This documents some of my struggles trying to get some results out of climate models. The intellectual aspect is essentially nil - neither the scientist nor the programmer impulse is satisfied in any way by this nonsense. Basically I am dealing with a poorly documented code on a poorly documented platform with obscure error messages. The spawning of distributed memory jobs on a unique collection of processors with what amounts to a homebrew filesystem and a homebrew operating system which changes under your feet.

Once I had compiled code and tried to make a small change. It failed. I undid the change. IT STILL FAILED. I had a copy of the old executable and the old source. The old source and current source matched. The old executable and the current executable did not.

All of this is perfectly orthogonal to whether climate models are good models. But (if NCAR is any example) they are lousy software in terms of results per unit human effort.

My belief is that atmosphere models are excellent models for many purposes, ocean models are excellent models for some purposes, and coupled models are perhaps less fully tested than one might like but are absolutely necessary for our current state of knowledge.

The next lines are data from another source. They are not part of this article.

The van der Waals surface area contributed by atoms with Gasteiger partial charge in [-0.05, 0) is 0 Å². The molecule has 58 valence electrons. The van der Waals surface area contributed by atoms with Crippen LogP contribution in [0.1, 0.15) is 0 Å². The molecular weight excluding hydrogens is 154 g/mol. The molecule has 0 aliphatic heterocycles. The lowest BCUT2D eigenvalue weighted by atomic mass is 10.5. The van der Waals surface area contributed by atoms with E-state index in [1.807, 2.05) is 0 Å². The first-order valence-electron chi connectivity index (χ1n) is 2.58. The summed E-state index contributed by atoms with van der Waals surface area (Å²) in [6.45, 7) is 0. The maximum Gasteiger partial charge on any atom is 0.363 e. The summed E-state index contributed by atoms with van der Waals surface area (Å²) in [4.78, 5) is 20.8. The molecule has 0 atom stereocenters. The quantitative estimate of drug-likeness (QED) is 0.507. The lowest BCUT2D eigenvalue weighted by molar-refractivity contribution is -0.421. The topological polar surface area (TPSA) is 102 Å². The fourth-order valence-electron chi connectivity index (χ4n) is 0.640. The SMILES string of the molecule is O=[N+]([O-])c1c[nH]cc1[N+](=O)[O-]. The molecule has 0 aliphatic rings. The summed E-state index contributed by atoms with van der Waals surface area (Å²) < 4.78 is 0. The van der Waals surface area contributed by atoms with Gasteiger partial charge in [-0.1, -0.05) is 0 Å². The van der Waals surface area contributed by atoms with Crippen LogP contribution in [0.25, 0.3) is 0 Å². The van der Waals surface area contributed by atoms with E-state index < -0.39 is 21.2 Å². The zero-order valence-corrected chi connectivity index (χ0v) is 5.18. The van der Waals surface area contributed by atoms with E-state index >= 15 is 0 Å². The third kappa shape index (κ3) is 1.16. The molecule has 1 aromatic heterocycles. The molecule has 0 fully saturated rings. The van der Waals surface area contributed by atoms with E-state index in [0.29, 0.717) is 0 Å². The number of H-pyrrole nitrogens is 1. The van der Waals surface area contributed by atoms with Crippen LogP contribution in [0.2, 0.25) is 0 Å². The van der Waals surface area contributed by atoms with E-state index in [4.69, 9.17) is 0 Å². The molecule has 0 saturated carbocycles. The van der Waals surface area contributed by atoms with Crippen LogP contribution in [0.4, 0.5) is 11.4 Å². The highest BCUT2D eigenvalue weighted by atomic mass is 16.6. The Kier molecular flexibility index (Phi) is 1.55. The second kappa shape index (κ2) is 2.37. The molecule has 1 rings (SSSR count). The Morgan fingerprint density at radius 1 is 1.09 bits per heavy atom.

But the experience of working with them is hellish, and being a single person trying to get them to do anything outside the environment in which they were developed is a lonely and demoralizing task. Frankly it (along with some other stresses outside the lab to be sure) almost killed me, and I am glad I am out of there and somewhat recovered.

Kate a.k.a. ClimateSight refers to this problem in a recent and interesting posting and has some comparable kvetching here; I promise you getting this stuff running at scale on an unsupported non-NCAR supercomputer facility is much harder than getting it to do a few timesteps on a commercial box.

Being a tenure-track scientist is tough, but settling for a staff scientist career (which I thought would be less stressful) really didn't turn out to be any picnic. There is much to say about this, some of which projects onto climateball obsessions and much of which doesn't. In general, climate folk don't complain much, partly for fear of giving aid and comfort to the enemy, and partly because there's a ludicrous geek cred in solving absurd and arbitrary problems - it doesn't do to whine too much.